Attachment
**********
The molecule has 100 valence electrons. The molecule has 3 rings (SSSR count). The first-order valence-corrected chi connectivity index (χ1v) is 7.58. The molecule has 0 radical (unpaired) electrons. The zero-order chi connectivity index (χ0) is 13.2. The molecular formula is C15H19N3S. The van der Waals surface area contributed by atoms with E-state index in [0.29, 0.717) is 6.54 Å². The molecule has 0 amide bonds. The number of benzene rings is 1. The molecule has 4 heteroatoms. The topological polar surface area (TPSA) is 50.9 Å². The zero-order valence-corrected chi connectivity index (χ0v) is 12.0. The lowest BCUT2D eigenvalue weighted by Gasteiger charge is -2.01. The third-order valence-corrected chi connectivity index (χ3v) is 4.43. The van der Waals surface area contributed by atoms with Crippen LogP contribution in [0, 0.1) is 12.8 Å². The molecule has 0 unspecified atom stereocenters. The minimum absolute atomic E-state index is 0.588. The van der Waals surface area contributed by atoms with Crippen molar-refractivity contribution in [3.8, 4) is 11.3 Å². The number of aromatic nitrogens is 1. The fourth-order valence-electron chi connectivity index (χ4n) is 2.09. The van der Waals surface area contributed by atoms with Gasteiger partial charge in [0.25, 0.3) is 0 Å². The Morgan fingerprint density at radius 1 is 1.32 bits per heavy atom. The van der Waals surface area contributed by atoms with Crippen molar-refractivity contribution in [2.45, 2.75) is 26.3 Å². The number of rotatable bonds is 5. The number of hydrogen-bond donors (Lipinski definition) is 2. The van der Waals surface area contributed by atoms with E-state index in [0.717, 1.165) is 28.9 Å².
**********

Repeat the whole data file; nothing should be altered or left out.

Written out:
The molecule has 100 valence electrons. The molecule has 3 rings (SSSR count). The first-order valence-corrected chi connectivity index (χ1v) is 7.58. The molecule has 0 radical (unpaired) electrons. The zero-order chi connectivity index (χ0) is 13.2. The molecular formula is C15H19N3S. The van der Waals surface area contributed by atoms with E-state index in [0.29, 0.717) is 6.54 Å². The molecule has 0 amide bonds. The number of benzene rings is 1. The molecule has 4 heteroatoms. The topological polar surface area (TPSA) is 50.9 Å². The zero-order valence-corrected chi connectivity index (χ0v) is 12.0. The lowest BCUT2D eigenvalue weighted by Gasteiger charge is -2.01. The third-order valence-corrected chi connectivity index (χ3v) is 4.43. The van der Waals surface area contributed by atoms with Crippen LogP contribution in [0, 0.1) is 12.8 Å². The molecule has 0 unspecified atom stereocenters. The minimum absolute atomic E-state index is 0.588. The van der Waals surface area contributed by atoms with Crippen molar-refractivity contribution in [3.8, 4) is 11.3 Å². The number of aromatic nitrogens is 1. The fourth-order valence-electron chi connectivity index (χ4n) is 2.09. The van der Waals surface area contributed by atoms with Gasteiger partial charge in [0.25, 0.3) is 0 Å². The Morgan fingerprint density at radius 1 is 1.32 bits per heavy atom. The van der Waals surface area contributed by atoms with Crippen molar-refractivity contribution in [2.45, 2.75) is 26.3 Å². The number of rotatable bonds is 5. The number of hydrogen-bond donors (Lipinski definition) is 2. The van der Waals surface area contributed by atoms with E-state index in [0.717, 1.165) is 28.9 Å².